White believes he can reward the public will

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You only have to look at the bookmakers' odds to discern the mood at the Embassy World Championship. Mark Williams, next season's No 1, is a logical favourite followed by John Higgins and Matthew Stevens and it is only when you get to the fifth name on the list do you realise that sentiment is taking over from hard-headed reasoning and that prices are influenced by the weight of money they attract.

Jimmy White at 12-1? This is a man who last won a ranking tournament eight years ago, who last prevailed at any event in June 1993 and who has made it to the final at the Crucible six times and not won the thing. He can't win here. He can't, can he?

In the realm of popular will he can and the emergence of White in the quarter-finals has substantially compensated for the loss of Stephen Hendry and Ronnie O'Sullivan in the first round. Even his car, sponsored by a garage and with his name emblazened on the door, attracted crowds outside the Crucible yesterday. "I do hope he can win," one elderly passerby said, acting as a spokeswoman for most of the nation judging by the goodwill messages being received by the venue.

Quite why White, someone who has never had the commitment to match his talent, should be loved by the British and winners like Stephen Hendry and Steve Davis distrusted is a subject to sustain a convention of psychologists but there is no doubt the sentiment is sincere. The public do not like White; they adore him.

Whether the 37-year-old White can triumph when the average age of players is creeping towards the lower 20s is highly debatable, but he believes so because yesterday he was offered the option of swapping all his prizes for one world title and he declined it. "Because I'll win it one day," he reasoned.

With Hendry and O'Sullivan ejected from his side of the draw this is possibly his last great opportunity as the highest-ranked player barring his way to the final is Stevens, who is provisionally seventh for next year.

"I'm improving as I go but I have to start scoring a bit heavier to go on and win it," White said. "I'm just concentrating on that.

"When I was young I didn't prepare properly, I enjoyed myself too much off the table. This year I have just been practising and having early nights."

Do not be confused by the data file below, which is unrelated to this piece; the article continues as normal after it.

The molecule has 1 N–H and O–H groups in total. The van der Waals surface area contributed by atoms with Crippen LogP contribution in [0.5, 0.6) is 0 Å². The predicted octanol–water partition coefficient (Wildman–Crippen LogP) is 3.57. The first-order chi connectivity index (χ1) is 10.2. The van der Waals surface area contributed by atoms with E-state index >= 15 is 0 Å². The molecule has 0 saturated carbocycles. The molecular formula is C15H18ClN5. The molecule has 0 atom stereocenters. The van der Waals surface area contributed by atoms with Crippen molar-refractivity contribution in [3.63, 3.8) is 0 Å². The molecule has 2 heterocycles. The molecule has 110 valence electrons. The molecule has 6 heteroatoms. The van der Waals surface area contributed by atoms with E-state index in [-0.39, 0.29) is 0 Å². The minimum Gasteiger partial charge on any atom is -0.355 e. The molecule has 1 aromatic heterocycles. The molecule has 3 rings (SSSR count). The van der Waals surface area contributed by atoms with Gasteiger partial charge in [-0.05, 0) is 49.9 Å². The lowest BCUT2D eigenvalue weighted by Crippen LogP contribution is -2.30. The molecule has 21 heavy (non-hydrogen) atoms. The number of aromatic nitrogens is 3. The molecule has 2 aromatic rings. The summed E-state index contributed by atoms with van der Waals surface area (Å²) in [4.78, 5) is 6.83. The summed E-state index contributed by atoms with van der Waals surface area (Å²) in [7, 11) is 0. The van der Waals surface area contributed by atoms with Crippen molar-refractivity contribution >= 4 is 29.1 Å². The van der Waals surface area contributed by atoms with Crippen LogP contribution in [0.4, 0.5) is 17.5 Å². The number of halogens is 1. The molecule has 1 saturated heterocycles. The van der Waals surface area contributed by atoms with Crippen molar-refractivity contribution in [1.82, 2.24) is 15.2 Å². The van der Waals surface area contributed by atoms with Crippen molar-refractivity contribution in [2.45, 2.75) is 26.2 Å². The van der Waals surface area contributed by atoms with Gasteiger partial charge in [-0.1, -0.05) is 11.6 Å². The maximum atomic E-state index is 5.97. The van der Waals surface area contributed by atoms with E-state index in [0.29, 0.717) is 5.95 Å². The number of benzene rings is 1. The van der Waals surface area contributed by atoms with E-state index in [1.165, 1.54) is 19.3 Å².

That last statement would only have been bettered in terms of a surprise if he had announced he was doing Bible readings in the local church, but if White is being disciplined it is because he genuinely believes he has a chance.

If that is one thirty/forty-something believing the unlikely, he is not alone. Yesterday you could imagine you had gone back 10 years. On one table was John Parrott, 35, taking a 9-7 lead over Joe Swail and on the other Steve Davis, 42, was locking cues with John Higgins.

Parrott, the 1991 champion, is another beneficiary of the seed cull and he will not meet a member of the top 16 until the semi-finals at least. He despaired about his form after beating Gary Wilkinson 10-9 in the first round, but yesterday was cueing far more fluently and he probably went to bed last night disappointed that he needs as many as four frames today to reach the quarter-finals.

Ahead 5-3 overnight, he won the first three frames yesterday with breaks of 30, 102 and 45 and at that point he had collected seven in succession since he had trailed 3-1 on Saturday night.

Players ride these surges because they never know when they are going to end and from being unstoppable Parrott suddenly was halted as Swail compiled a run of his own with four successive frames. Just when it appeared the swings would lead to end-of-day parity, however, Parrott took the 16th frame with an 80.

Davis was lambasted by Graeme Dott for his slow play in the first round, something that concerned the six-times champion so much he raced round the table against Higgins yesterday. He did what? If anything he moved more deliberately as he tried to trap the 1998 champion in a web of meticulous safety play.

It worked, too, and if Higgins had not nicked the first frame of the day with a 62, Davis would have taken a 3-0 lead. But fully restricting one of the game's great potters is a near-impossible task and by the finish the second seed had a 6-2 lead.

* Kelly Fisher, the world No 1, took her third successive women's World Championship at the Crucible yesterday, beating Lisa Ingall, a part-time model in her first final, 4-1. "I was a bit nervous beforehand but as soon as I got on to the table I relaxed and really enjoyed it," Fisher said.

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